Drought/heat has producers considering diverting more acresDrought/heat has producers considering diverting more acres
This year’s uncharacteristically harsh climate has even the best irrigated acreage looking grim.Texas corn producers are making tough management decisions in an effort to hold on to the crops they have left.Many producers are looking to divert some water resources to other fields or crops to have the best chance of making a decent yield.
August 10, 2011
Continued record-high temperatures and the worst drought in nearly half a century has many corn producers across the Texas Panhandle deliberating irrigation and management strategies for a successful crop. This year’s uncharacteristically harsh climate has even the best irrigated acreage looking grim.
The Texas Corn Producers Board reported last month that many producers were looking to divert some of their water resources to other fields or crops to have the best chance of making a decent yield. Now, producers are again making tough management decisions in an effort to hold on to the crops they have left.
TCPB board members and staff have received multiple inquiries from producers on the proper procedures to follow when making these management decisions on corn insured for grain.
“The most important thing for producers to know is they must contact their insurance agent and have their insurance company’s adjuster evaluate the crop prior to diverting water from any acres,” TCPB Executive Director David Gibson said.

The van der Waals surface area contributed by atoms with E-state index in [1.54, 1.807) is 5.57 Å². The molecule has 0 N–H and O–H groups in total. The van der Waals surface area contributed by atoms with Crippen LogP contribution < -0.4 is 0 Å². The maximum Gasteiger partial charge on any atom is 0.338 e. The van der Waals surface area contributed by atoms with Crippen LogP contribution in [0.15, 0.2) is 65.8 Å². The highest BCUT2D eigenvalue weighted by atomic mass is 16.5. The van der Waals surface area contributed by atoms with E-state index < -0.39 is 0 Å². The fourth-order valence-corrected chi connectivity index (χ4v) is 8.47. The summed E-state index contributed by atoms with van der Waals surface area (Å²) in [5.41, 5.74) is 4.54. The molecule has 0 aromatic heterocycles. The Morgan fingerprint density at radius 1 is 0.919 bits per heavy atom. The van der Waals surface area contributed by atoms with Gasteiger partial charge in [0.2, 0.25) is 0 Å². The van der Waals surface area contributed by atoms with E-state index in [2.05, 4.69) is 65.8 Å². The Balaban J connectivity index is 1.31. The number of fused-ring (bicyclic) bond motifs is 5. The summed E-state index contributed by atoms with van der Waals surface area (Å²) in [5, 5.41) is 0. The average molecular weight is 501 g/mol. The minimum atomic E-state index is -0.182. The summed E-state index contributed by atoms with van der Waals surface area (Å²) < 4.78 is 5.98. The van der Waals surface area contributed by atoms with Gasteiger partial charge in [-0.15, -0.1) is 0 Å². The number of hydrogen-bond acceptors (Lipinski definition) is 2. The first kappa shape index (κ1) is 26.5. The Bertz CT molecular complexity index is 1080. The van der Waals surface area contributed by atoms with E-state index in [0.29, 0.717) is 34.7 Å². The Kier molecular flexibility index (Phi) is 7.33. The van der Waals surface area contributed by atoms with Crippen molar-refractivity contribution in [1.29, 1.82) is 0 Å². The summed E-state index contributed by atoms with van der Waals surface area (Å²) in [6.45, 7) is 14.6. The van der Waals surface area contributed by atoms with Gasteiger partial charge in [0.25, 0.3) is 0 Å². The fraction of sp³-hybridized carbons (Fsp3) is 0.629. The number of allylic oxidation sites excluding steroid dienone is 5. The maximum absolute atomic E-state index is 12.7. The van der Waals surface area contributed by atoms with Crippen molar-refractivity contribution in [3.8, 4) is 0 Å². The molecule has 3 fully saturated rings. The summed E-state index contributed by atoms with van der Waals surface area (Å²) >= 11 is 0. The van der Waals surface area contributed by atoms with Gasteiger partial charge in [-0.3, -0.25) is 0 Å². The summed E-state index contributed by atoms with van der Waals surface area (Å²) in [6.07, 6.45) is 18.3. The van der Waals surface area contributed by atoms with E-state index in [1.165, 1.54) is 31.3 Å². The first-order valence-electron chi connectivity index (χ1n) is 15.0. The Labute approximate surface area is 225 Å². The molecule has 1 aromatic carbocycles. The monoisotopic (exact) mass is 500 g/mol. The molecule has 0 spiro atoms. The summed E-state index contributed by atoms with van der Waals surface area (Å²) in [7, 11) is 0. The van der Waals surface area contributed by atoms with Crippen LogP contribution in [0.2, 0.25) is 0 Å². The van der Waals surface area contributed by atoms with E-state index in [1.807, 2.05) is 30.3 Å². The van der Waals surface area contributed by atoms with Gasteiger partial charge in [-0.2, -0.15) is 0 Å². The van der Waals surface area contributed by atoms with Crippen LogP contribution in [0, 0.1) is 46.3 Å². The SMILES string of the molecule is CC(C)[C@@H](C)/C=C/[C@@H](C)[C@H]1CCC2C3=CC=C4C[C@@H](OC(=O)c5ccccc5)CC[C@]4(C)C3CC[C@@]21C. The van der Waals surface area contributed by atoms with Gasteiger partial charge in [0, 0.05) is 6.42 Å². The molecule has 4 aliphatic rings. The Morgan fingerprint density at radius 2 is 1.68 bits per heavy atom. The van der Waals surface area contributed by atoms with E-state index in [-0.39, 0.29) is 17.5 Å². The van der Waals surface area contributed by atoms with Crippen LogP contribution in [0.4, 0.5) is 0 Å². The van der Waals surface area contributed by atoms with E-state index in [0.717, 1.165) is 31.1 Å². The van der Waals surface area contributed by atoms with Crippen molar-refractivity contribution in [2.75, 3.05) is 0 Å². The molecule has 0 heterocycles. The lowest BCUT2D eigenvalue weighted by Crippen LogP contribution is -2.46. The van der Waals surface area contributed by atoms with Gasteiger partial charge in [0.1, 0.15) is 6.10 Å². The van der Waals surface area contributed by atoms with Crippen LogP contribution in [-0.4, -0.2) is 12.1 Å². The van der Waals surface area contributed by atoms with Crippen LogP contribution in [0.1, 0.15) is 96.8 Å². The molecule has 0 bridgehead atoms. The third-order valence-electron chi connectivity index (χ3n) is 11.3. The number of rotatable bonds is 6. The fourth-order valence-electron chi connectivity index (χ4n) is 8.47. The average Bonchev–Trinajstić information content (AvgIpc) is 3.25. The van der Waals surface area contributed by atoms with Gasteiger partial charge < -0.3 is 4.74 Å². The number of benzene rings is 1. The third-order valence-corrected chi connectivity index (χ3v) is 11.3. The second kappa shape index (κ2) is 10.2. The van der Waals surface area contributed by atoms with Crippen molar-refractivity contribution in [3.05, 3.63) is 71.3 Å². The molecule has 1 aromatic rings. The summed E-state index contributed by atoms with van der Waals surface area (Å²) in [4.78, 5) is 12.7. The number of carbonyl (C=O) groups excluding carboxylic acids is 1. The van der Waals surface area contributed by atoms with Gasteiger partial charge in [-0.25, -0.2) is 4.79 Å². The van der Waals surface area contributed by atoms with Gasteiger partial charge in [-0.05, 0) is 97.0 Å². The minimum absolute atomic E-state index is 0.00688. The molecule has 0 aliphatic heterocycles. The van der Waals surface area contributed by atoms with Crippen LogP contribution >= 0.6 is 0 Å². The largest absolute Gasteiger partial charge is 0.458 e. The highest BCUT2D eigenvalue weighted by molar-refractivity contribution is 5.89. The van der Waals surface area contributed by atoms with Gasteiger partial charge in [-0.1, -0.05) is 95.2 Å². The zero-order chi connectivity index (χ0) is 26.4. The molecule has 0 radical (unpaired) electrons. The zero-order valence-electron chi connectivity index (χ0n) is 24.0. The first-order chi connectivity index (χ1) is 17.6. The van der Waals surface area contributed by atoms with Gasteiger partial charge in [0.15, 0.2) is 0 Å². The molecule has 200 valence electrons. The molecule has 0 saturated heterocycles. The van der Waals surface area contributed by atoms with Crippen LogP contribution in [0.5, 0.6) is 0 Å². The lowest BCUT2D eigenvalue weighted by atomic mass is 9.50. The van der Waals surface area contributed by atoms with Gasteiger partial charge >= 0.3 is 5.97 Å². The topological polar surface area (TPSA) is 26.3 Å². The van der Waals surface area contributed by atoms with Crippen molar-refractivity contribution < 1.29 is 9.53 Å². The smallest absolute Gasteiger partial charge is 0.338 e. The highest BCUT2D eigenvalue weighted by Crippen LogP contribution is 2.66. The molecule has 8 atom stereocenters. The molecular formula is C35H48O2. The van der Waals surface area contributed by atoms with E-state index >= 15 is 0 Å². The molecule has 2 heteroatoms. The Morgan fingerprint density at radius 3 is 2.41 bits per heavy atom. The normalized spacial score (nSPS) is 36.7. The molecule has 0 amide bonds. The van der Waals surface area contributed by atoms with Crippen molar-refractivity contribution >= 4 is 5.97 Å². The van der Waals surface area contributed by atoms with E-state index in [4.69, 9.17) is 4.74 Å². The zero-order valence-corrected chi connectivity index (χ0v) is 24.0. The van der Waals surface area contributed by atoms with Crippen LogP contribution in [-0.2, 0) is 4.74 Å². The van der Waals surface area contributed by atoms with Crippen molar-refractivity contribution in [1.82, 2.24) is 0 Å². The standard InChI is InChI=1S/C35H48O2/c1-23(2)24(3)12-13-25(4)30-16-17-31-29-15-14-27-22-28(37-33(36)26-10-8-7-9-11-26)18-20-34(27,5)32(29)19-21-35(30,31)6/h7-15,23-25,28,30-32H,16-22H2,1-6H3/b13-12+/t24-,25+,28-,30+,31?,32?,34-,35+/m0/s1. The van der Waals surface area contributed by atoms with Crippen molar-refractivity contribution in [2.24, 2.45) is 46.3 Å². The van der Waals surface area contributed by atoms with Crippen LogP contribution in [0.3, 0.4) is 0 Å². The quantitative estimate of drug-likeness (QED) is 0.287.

Gibson also cited USDA-Risk Management Agency’s approved Appraisal Modifications for Corn. These modifications state an adjuster can appraise corn for the following criteria to determine disposition of the crop:
No pollination due to drought, heat, hot winds, and/or insects.
Poor pollination due to drought, heat, hot winds, and/or insects.
Severely drought-stunted corn.
Permanently wilted corn.
Irregular germination or crop development due to insured causes.
This information, as well as a list of counties it is applicable to, is available on the TCPB website, www.TexasCorn.org.
Additionally, TCPB has other useful links for producers on its site such as the USDA-RMA frequently asked questions on crop insurance and drought-damaged crops and a letter from Texas AgriLife Agronomist Brent Bean to their insurance provider, which explains why water should be diverted from the acres because of drought conditions.
If producers have further management practice questions after meeting with their crop insurance adjuster, they should contact their Texas AgriLife county extension agent. For additional information on Texas corn production and insurance, visit www.TexasCorn.org or contact the TCPB office at 800.647.CORN (2676).
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